I had to leave the conference, so I missed the second part of the program on what an agent and agency can do to minimize their exposure to E&O claims. The IIABA website has a multitude of resources available to agents on this subject. Click here to see them.
After winning the Outstanding Young Agents Committee of the Year award last year at the IIABA’s Fall Leadership Conference (click here for my blog post on that award), the Georgia Young Agents Committee took home two awards from this year’s IIABA Fall Leadership Conference, which was held two weeks in San Antonio, Texas. This time around, Georgia’s YAC won the Outstanding Membership Development Award for excellent achievement in recruiting and maintaining young agent participation in association activities and the Outstanding Communications Award for achievement in establishing and maintaining an excellent communication vehicle for the young agents in Georgia.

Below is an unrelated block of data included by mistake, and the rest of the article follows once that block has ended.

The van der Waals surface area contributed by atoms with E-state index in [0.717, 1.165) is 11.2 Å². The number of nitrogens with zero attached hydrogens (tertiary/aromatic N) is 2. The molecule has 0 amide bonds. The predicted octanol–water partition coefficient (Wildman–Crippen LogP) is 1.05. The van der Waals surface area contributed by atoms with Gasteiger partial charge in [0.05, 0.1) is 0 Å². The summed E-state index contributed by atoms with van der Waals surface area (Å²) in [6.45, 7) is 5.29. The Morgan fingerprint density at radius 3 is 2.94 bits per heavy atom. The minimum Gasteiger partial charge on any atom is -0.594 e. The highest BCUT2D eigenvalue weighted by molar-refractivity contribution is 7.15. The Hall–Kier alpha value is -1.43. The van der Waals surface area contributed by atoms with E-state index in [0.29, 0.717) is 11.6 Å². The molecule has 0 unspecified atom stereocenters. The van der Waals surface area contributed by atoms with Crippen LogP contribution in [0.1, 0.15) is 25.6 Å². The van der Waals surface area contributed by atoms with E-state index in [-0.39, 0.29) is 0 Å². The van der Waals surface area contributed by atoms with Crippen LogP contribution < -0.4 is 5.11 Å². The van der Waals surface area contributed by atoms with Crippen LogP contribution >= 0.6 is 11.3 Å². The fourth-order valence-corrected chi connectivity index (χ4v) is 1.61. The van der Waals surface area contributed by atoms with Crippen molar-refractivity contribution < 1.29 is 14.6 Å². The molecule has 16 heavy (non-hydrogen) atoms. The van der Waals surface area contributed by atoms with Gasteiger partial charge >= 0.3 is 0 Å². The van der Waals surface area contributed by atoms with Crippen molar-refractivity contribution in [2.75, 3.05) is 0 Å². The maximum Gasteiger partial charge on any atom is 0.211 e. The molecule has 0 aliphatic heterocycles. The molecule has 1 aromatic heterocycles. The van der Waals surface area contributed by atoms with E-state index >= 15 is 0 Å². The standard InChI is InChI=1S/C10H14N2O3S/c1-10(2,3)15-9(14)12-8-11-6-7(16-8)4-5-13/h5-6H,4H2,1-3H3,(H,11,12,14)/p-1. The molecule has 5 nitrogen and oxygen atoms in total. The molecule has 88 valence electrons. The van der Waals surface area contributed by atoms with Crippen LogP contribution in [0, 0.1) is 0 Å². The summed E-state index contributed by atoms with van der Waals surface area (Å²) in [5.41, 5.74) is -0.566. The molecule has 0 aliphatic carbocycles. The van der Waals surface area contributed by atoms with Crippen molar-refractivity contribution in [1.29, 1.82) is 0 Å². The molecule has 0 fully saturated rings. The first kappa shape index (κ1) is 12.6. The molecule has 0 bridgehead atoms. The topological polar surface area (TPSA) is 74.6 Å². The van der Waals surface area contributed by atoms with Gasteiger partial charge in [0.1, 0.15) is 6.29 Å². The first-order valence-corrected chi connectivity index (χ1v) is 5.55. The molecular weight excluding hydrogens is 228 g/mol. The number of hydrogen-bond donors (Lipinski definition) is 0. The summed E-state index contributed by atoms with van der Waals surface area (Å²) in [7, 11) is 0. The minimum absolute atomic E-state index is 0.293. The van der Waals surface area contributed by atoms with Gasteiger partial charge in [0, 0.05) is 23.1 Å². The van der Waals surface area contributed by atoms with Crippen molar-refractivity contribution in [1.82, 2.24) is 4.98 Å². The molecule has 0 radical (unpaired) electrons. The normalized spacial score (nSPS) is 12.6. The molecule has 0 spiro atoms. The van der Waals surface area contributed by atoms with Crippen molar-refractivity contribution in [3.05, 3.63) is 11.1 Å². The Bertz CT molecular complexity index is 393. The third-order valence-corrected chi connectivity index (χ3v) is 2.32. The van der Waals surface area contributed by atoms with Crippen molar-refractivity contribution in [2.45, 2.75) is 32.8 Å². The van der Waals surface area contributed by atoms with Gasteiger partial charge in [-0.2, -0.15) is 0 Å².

According to the buzz at last week’s IIAG Fall Conference in Macon, this was the first time that one young agents committee had won two national awards in the same year. Over the past three years, Georgia’s YAC has won 4 of the top 5 awards given by IIABA to young agents committees. (Click here to read about the winners of this year’s other national awards.)
Congratulations for the latest two awards go to Brooks Zeigler, who was the chair of YAC during the time period covered by the awards, as well as to Kelli Dean, the Vice Chair, and Jarrett Bridges, the Secretary-Treasurer, during that time, and the other members of the board of directors and committee chairs. What I said in my post last year remains true today, the future of the Big I is in good hands with these outstanding young agents and its strong Young Agents Committee in general.